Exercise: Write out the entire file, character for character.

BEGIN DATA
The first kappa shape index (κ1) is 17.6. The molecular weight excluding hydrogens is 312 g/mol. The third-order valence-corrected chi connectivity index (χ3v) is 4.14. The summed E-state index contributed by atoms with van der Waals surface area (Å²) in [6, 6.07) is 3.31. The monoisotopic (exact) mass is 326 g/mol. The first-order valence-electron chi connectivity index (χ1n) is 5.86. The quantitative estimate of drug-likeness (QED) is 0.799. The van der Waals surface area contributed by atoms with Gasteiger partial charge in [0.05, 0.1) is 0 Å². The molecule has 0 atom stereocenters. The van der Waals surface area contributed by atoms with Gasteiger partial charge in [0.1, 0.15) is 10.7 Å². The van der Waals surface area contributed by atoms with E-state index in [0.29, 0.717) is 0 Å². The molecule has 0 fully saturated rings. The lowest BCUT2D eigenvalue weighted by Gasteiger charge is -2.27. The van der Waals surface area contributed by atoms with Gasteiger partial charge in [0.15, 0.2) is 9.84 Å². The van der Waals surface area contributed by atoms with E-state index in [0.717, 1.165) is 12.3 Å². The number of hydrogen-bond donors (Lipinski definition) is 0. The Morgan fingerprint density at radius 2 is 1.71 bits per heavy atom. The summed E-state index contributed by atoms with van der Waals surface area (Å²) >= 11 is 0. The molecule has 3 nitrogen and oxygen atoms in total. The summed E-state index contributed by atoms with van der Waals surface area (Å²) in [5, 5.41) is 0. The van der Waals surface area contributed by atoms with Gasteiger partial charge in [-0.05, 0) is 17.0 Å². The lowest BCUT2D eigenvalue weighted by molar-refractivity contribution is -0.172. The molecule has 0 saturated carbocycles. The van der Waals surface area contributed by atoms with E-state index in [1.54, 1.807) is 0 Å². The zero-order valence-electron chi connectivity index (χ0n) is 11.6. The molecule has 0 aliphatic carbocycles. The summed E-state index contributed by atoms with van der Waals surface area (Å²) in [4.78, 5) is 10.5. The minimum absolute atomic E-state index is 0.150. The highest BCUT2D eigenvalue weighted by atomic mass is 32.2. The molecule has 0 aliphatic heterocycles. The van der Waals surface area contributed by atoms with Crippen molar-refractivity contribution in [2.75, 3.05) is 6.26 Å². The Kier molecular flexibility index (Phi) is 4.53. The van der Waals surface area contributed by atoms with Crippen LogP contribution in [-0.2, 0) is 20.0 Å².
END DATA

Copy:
The first kappa shape index (κ1) is 17.6. The molecular weight excluding hydrogens is 312 g/mol. The third-order valence-corrected chi connectivity index (χ3v) is 4.14. The summed E-state index contributed by atoms with van der Waals surface area (Å²) in [6, 6.07) is 3.31. The monoisotopic (exact) mass is 326 g/mol. The first-order valence-electron chi connectivity index (χ1n) is 5.86. The quantitative estimate of drug-likeness (QED) is 0.799. The van der Waals surface area contributed by atoms with Gasteiger partial charge in [0.05, 0.1) is 0 Å². The molecule has 0 atom stereocenters. The van der Waals surface area contributed by atoms with Gasteiger partial charge in [0.1, 0.15) is 10.7 Å². The van der Waals surface area contributed by atoms with E-state index in [0.29, 0.717) is 0 Å². The molecule has 0 fully saturated rings. The lowest BCUT2D eigenvalue weighted by Gasteiger charge is -2.27. The van der Waals surface area contributed by atoms with Gasteiger partial charge in [0.15, 0.2) is 9.84 Å². The van der Waals surface area contributed by atoms with E-state index in [0.717, 1.165) is 12.3 Å². The number of hydrogen-bond donors (Lipinski definition) is 0. The Morgan fingerprint density at radius 2 is 1.71 bits per heavy atom. The summed E-state index contributed by atoms with van der Waals surface area (Å²) >= 11 is 0. The molecule has 3 nitrogen and oxygen atoms in total. The summed E-state index contributed by atoms with van der Waals surface area (Å²) in [5, 5.41) is 0. The van der Waals surface area contributed by atoms with Gasteiger partial charge in [-0.05, 0) is 17.0 Å². The lowest BCUT2D eigenvalue weighted by molar-refractivity contribution is -0.172. The molecule has 0 saturated carbocycles. The van der Waals surface area contributed by atoms with E-state index in [1.54, 1.807) is 0 Å². The zero-order valence-electron chi connectivity index (χ0n) is 11.6. The molecule has 0 aliphatic carbocycles. The summed E-state index contributed by atoms with van der Waals surface area (Å²) in [4.78, 5) is 10.5. The minimum absolute atomic E-state index is 0.150. The highest BCUT2D eigenvalue weighted by atomic mass is 32.2. The molecule has 0 aliphatic heterocycles. The van der Waals surface area contributed by atoms with Crippen molar-refractivity contribution in [2.75, 3.05) is 6.26 Å². The Kier molecular flexibility index (Phi) is 4.53. The van der Waals surface area contributed by atoms with Crippen LogP contribution in [-0.2, 0) is 20.0 Å².